Theme of the Week: The Discipline of Devotion
Bible Verse: “The heavens declare the glory of God, and the sky above proclaims his handiwork” Psalm 19:1
Scripture Reading: Psalm 19:1-14; Matthew 17:1-27
At the very heart of adoration is contemplation. Numerous Psalms call us to contemplate God as seen in His creation.
They never suggest that God is in His creation, but that His excellencies can be seen in His created works. Psalm 19 begins with these majestic words: “The heavens declare the glory of God; the skies proclaim the work of his hands. Day after day they pour forth speech; night after night they display knowledge” (Psalm 19:1-2). Listen to God speak through His macrocosm, says the Psalmist! In contrast, Psalm 139 celebrates God’s omniscience (Psalm 139:1-6), omnipresence (Psalm 139:7-12), and omnipotence (Psalm 139:13-16) in the microcosm of the human mind and body.
I remember fishing at Cabo San Lucas at the mouth of the Sea of Cortez, with the cloudless, windless day, the perfect sunlight dancing rhythmically on the water in platinum and blue. I recall gliding into an emerald cove surrounded by a cactus desert, donning a snorkel, and slipping over the side into a world of green and turquoise and yellow and pink — another world of slower, gentler rhythm. I also remember the sunset, with its Pacific fire, as we sat on the sand gazing at the summer stars.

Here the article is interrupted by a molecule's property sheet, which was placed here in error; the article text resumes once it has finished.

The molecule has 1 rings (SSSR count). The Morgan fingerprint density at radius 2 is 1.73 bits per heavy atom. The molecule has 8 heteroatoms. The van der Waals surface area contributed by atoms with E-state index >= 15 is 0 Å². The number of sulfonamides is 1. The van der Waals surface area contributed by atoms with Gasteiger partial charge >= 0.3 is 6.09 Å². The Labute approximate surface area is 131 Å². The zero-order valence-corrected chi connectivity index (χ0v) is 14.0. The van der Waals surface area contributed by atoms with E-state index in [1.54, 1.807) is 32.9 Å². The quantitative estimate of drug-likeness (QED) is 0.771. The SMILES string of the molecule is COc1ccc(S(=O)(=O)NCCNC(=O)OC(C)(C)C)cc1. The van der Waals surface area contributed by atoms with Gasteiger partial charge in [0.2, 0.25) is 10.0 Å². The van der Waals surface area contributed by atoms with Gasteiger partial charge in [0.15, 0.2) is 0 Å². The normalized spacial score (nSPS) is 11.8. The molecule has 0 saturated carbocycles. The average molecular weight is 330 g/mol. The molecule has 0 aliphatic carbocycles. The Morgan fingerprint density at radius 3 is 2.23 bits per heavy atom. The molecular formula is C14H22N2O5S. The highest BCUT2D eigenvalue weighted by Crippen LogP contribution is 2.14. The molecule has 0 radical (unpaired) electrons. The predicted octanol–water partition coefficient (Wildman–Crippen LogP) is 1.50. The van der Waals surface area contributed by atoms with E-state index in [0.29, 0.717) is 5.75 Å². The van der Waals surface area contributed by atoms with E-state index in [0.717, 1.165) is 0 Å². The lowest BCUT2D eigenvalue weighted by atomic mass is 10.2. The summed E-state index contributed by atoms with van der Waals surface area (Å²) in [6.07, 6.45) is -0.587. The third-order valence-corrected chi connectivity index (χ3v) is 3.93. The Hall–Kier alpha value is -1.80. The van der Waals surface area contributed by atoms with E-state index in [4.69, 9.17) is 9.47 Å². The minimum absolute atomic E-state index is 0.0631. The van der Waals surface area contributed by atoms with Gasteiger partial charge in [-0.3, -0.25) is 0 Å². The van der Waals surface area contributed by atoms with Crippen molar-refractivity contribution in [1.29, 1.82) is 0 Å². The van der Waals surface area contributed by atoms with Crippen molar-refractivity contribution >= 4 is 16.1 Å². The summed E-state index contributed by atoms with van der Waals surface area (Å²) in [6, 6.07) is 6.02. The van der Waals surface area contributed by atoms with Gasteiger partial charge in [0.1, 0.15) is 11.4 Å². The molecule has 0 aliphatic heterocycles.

I was indeed seeing God through His handiwork. What a God we have!
Contemplation and meditation join hands in contemplating God through His mighty acts as described in Scripture. Take the Transfiguration, for example. Read of it in Matthew 17:1-8 and Mark 9:2-8 and visualize what happened. See it from the disciples’ perspective: Jesus is framed by a thousand summer stars, and His clothing has become a glowing white. Overhead are the Bear and Pleiades, and Jesus is shining like a star Himself! Or see the Transfiguration from Jesus’ perspective: His glory illuminating the faces of His awestruck inner ring of disciples — His very image dancing in their wide eyes. See it. Touch it. Smell it. Taste it. Participate in the story, and fall down with Peter, James, and John in worship.
See it. Touch it. Smell it. Taste it. Participate in the story, and fall down with Peter, James, and John in worship.
There is much marvelous fuel for reverent meditation from Genesis 1 to Revelation 22.
Taken from Disciplines of a Godly Man by Kent Hughes, Copyright © 2001. Used by permission of Crossway, a publishing ministry of Good News Publishers, Wheaton, IL 60187, www.crossway.org
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